The City & The City by China Miéville

My rating: 3 of 5 stars


Back in 2010, most of the literary awards in the Sci-Fi realm was distributed or shared among two hugely acclaimed works. One of these was ‘The Windup Girl’ by Paolo Bacigalupi, a riveting dystopian thriller set in Bangkok and one which I read and loved a few years back. When I realized that there was another equally acclaimed book from that year I figured I needed to get my hands on it. That book is ‘The City & the City’ by China Miéville; an intriguing name, but one aptly suited to the theme it tackles.

The unique city world which the author builds up is one like no other. Besźel and Ul Qoma are the two cities here, and Miéville never spells it out completely for the lazy reader on what these two are exactly split on. He gives clues and short expositions on the cleavage between the cities which happened at some seismic point in the past and how the two cities occupy virtually the same spaces and yet are irredeemably differentiated by some ambiguous (and yet somehow clearly defined) boundaries. Basically, the two cities overlap onto each other in various places and some places belong to both cities, called cross-hatched zones. Citizens of either nation state are expected to not see the overlapping zones of the other when they go about their daily tasks. This involves a practice called ‘unseeing’ the other. The consequences of not ‘unseeing’ could be grave; there is a secretive and seemingly all powerful authority called ‘Breach’ which carts away offenders of this sort who may never be seen again.


It is in the midst of this distinct topography that Inspector Tyador Borlú of the Besźian Extreme Crime Squad finds himself knee deep in the investigation of a grisly murder involving a young woman who may have breached into one or the other of these cities. The murder itself may have been an incident of breach, occurring in one city and discovered in another. As Borlú and his subordinate, Corwi, get deeper into the mire, a whole gamut of nationhood strife comes to the fore which, despite the story’s fantastical setting, mirror some real world problems. There are, among others, unificationists and border loving nationalists on both sides of the divide and it’s possible that the young lady upset both of them. Soon, our inspector is officially crossing the divide into Ul Qoma where he will be teamed up with a similarly hard-nosed and no-nonsense detective in Qussim Dhatt. But will they be able to get to the bottom of a murder which has the potential to upset people on both sides and may as well involve a shady third conclave of people who live on the fringes of the spaces between the cities? Borlú may well have to deal with both the forces behind the murder as well as the powerful Breach to get an answer.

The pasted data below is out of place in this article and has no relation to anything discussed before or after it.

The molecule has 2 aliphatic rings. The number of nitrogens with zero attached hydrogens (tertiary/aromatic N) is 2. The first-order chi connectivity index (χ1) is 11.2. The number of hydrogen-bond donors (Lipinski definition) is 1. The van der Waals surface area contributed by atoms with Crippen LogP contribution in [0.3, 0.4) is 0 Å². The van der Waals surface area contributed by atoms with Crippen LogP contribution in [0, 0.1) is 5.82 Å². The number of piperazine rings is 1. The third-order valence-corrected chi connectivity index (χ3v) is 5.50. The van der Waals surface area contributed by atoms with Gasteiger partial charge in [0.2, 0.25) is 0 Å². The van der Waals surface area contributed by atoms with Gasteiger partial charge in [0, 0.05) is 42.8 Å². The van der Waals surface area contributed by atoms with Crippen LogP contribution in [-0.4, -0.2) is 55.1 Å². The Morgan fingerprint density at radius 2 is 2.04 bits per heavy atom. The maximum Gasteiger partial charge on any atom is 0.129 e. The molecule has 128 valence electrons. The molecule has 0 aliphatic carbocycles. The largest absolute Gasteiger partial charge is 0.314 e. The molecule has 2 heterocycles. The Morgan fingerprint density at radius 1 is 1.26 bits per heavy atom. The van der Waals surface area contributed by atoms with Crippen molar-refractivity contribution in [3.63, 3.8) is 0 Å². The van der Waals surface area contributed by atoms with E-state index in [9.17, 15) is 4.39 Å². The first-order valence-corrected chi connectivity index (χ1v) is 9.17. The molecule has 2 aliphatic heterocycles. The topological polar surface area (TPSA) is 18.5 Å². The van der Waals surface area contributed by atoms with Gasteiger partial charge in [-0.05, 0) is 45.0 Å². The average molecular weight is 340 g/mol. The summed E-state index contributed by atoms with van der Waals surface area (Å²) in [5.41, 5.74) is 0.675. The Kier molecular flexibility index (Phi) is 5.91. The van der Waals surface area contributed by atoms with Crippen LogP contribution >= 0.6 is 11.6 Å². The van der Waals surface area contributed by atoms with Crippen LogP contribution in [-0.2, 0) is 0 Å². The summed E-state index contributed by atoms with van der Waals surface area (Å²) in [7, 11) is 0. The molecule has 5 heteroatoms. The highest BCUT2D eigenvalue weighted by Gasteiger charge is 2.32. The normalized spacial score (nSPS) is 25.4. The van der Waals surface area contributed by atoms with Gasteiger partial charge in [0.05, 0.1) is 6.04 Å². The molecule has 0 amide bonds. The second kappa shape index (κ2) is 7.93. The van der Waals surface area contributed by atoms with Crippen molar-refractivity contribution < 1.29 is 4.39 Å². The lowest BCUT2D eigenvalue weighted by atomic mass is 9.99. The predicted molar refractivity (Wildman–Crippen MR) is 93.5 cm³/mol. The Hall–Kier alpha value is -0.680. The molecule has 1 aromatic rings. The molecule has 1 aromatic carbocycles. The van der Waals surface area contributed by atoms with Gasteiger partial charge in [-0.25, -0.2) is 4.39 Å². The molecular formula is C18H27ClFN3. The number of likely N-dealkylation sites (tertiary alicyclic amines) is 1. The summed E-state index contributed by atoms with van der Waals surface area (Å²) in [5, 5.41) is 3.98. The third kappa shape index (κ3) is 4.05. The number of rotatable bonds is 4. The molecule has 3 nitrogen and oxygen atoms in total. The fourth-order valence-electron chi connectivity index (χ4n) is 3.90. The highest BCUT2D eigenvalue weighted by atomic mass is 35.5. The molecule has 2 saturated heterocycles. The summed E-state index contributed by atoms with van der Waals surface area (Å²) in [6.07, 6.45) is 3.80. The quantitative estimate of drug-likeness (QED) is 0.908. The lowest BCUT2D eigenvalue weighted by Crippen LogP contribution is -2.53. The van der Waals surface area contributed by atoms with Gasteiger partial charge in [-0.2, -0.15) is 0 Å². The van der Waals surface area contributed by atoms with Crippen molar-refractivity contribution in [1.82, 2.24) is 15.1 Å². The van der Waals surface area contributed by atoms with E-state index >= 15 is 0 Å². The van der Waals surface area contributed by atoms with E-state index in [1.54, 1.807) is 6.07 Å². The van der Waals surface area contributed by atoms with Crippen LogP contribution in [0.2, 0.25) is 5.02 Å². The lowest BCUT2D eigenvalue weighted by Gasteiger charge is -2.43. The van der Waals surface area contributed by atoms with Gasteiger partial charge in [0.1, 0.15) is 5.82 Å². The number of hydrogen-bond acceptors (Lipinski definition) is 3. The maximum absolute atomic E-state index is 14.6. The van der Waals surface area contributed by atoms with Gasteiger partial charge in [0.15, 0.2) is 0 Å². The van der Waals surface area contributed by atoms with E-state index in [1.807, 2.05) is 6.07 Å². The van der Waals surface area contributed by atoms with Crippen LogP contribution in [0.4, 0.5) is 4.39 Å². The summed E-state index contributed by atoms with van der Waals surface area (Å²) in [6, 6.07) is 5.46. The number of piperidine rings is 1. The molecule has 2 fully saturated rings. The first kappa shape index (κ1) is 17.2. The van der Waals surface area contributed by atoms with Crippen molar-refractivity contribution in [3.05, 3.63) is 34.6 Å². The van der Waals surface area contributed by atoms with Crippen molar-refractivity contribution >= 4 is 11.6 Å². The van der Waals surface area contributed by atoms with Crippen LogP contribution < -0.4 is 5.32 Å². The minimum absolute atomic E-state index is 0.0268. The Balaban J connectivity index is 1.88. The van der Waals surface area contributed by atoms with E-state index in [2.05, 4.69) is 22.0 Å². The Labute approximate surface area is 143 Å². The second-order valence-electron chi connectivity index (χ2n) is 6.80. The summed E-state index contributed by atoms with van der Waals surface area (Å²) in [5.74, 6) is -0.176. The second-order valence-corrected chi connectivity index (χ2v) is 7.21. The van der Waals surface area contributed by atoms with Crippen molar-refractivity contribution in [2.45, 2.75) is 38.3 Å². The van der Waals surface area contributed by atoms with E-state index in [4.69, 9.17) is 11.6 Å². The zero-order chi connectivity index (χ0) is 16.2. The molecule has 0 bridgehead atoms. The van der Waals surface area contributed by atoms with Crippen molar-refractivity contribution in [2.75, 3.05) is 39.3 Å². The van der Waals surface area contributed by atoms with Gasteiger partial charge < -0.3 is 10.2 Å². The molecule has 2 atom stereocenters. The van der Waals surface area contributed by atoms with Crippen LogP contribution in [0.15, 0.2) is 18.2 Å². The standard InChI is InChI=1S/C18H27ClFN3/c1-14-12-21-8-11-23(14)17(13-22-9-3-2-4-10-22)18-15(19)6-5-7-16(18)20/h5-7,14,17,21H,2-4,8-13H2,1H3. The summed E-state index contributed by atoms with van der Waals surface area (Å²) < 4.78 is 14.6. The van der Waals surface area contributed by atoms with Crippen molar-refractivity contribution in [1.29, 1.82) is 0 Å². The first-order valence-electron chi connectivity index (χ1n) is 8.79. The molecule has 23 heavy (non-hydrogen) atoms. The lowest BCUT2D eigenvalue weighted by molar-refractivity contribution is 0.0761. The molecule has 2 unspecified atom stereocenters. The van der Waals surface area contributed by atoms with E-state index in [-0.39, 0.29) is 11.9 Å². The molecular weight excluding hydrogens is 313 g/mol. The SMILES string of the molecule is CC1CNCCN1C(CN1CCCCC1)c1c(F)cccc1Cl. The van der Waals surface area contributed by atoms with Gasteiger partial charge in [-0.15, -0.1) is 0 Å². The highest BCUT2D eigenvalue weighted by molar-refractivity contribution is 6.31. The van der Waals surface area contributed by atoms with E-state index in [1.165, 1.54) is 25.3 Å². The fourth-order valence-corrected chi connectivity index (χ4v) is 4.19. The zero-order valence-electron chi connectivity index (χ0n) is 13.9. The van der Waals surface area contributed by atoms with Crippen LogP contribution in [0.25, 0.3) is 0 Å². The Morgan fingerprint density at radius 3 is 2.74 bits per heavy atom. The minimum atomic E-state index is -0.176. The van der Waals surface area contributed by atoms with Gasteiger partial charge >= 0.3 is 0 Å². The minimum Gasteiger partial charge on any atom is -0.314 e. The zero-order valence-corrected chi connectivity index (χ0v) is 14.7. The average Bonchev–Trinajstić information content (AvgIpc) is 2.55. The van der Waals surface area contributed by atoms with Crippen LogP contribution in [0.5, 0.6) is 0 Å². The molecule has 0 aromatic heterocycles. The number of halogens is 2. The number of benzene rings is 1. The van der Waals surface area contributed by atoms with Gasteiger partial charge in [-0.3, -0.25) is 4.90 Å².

Miéville’s style here is more impersonal as compared to ‘The Windup Girl’ which maybe why I couldn’t feel for the characters as much as I did there. However, there is no doubt on the ingenuity of his imaginative vision as he creates a border line like none other, a symbolic representation of division that hits home as any in the real world. His not pandering to the audience by over-exposition also helps create the aura of mystery around a story which could have otherwise played out as a by the numbers whodunit. The world is not built for us, instead we are put into its midst and learn more about it as the story progresses through the eyes of the good inspector. Yes, I would have liked a bit more of a personal backstory to the primary characters to connect and feel for them a bit more, especially Borlú and Corwi, but this is a minor roadblock in a thriller which keeps us invested from start to finish with some remarkable world building. Watch out also for the impressive wordplay used to describe aspects of this world. Among others, ‘grosstopically’, ‘topolganger’, ‘alterity’, ‘corsshatching’.

In other words, this is a book recommended for all kinds of fiction fans – the literary enthusiasts, lovers of sci-fi or those who just like a good bit of thriller writing.



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